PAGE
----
Bud-Miller $105 billion deal is back on track

Meet the guy who invents new beers for Anheuser-Busch
Meet the guy who invents new beers for Anheuser-Busch

Cheers! It looks like the Bud-Miller mega merger is finally going to happen.

It's been nearly a year in the making but the biggest ever beer deal cleared its last major hurdles Friday as SABMiller's board accepted an improved £79 billion ($105 billion) takeover offer from Anheuser-Busch InBev (BUD).

Regulators in China also gave the deal the thumbs up.

AB InBev, the self-proclaimed King of Beers, was forced to sweeten its bid because of the slump in the value of the pound following the U.K.'s vote to leave the European Union last month.

The brewer increased its cash offer by £1 per share to £45 ($58.83) per share.

The deal was first agreed last October, and the two companies had already started work on integration, including agreeing to sell many of their brands to satisfy anti-trust regulators.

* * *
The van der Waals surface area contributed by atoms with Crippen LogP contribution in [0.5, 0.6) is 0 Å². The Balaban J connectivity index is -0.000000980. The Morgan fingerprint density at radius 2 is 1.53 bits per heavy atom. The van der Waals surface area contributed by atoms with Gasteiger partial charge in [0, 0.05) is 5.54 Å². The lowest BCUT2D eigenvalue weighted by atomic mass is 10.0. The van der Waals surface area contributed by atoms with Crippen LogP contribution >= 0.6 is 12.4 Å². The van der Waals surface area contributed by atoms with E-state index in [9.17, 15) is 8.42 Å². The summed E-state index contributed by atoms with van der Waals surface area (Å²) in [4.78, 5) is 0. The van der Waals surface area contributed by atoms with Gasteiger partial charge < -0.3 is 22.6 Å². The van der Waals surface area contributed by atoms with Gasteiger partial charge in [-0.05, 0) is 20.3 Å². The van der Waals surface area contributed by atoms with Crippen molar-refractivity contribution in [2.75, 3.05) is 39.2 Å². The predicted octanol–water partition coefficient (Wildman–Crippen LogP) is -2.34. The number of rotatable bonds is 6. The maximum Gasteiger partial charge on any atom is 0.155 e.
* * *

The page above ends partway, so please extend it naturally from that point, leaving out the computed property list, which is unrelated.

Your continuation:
Related: Brexit forces changes to the biggest beer deal in history

SABMiller (SBMRF) board approval doesn't guarantee all shareholders will accept the final offer from AB InBev.

But the company's two biggest shareholders have already indicated they'll back the deal. Altria (MO), the tobacco giant, said the improved offer means $500 million more in cash for its shareholders. It owns 27% of SABMiller.

Colombia's Santo Domingo family, which owns nearly 14% of shares in the brewer, also supports the takeover.

Some smaller shareholders are still skeptical. Aberdeen Asset Management said the revised offer undervalues the company and "remains unacceptable."

Aberdeen is also unhappy that the two biggest shareholders were able to chose an alternative cash and shares offer, which they say is better value and discriminates against the smaller shareholders.

Related: Yes, you can totally use beer for 3D printing

Chinese approval means the deal has cleared its last major regulatory obstacle.

The U.S. Department of Justice, the European Commission, and South African regulators have already approved the deal, provided AB InBev sells off SABMiller's brands such as Peroni, Pilsner Urquell and Grolsch, and its entire operation in the U.S.

Once completed, it will be one of the top five acquisitions of all time.

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